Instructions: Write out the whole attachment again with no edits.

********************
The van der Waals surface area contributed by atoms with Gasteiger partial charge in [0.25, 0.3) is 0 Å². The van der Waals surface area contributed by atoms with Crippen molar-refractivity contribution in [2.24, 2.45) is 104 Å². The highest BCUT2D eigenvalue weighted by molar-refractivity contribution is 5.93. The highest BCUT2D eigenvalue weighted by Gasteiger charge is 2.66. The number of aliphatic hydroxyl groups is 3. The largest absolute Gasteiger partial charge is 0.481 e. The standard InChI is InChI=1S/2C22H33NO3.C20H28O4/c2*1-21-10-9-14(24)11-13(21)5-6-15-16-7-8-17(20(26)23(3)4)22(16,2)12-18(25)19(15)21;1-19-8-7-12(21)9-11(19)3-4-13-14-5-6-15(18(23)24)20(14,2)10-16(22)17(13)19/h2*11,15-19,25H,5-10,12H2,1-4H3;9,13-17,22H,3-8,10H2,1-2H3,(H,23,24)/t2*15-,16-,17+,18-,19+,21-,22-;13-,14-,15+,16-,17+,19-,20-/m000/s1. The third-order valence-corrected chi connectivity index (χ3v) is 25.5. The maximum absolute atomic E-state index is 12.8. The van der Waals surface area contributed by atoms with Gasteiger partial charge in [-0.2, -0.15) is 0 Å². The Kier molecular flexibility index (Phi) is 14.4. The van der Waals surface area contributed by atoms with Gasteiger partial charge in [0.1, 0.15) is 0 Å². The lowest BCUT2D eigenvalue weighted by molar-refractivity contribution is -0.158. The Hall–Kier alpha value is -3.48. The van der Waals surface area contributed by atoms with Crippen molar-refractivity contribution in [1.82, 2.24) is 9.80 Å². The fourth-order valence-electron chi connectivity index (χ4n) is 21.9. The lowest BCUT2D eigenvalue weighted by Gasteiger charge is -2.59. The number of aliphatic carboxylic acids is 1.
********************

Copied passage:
The van der Waals surface area contributed by atoms with Gasteiger partial charge in [0.25, 0.3) is 0 Å². The van der Waals surface area contributed by atoms with Crippen molar-refractivity contribution in [2.24, 2.45) is 104 Å². The highest BCUT2D eigenvalue weighted by molar-refractivity contribution is 5.93. The highest BCUT2D eigenvalue weighted by Gasteiger charge is 2.66. The number of aliphatic hydroxyl groups is 3. The largest absolute Gasteiger partial charge is 0.481 e. The standard InChI is InChI=1S/2C22H33NO3.C20H28O4/c2*1-21-10-9-14(24)11-13(21)5-6-15-16-7-8-17(20(26)23(3)4)22(16,2)12-18(25)19(15)21;1-19-8-7-12(21)9-11(19)3-4-13-14-5-6-15(18(23)24)20(14,2)10-16(22)17(13)19/h2*11,15-19,25H,5-10,12H2,1-4H3;9,13-17,22H,3-8,10H2,1-2H3,(H,23,24)/t2*15-,16-,17+,18-,19+,21-,22-;13-,14-,15+,16-,17+,19-,20-/m000/s1. The third-order valence-corrected chi connectivity index (χ3v) is 25.5. The maximum absolute atomic E-state index is 12.8. The van der Waals surface area contributed by atoms with Gasteiger partial charge in [-0.2, -0.15) is 0 Å². The Kier molecular flexibility index (Phi) is 14.4. The van der Waals surface area contributed by atoms with Gasteiger partial charge in [0.1, 0.15) is 0 Å². The lowest BCUT2D eigenvalue weighted by molar-refractivity contribution is -0.158. The Hall–Kier alpha value is -3.48. The van der Waals surface area contributed by atoms with Crippen molar-refractivity contribution in [1.82, 2.24) is 9.80 Å². The fourth-order valence-electron chi connectivity index (χ4n) is 21.9. The lowest BCUT2D eigenvalue weighted by Gasteiger charge is -2.59. The number of aliphatic carboxylic acids is 1.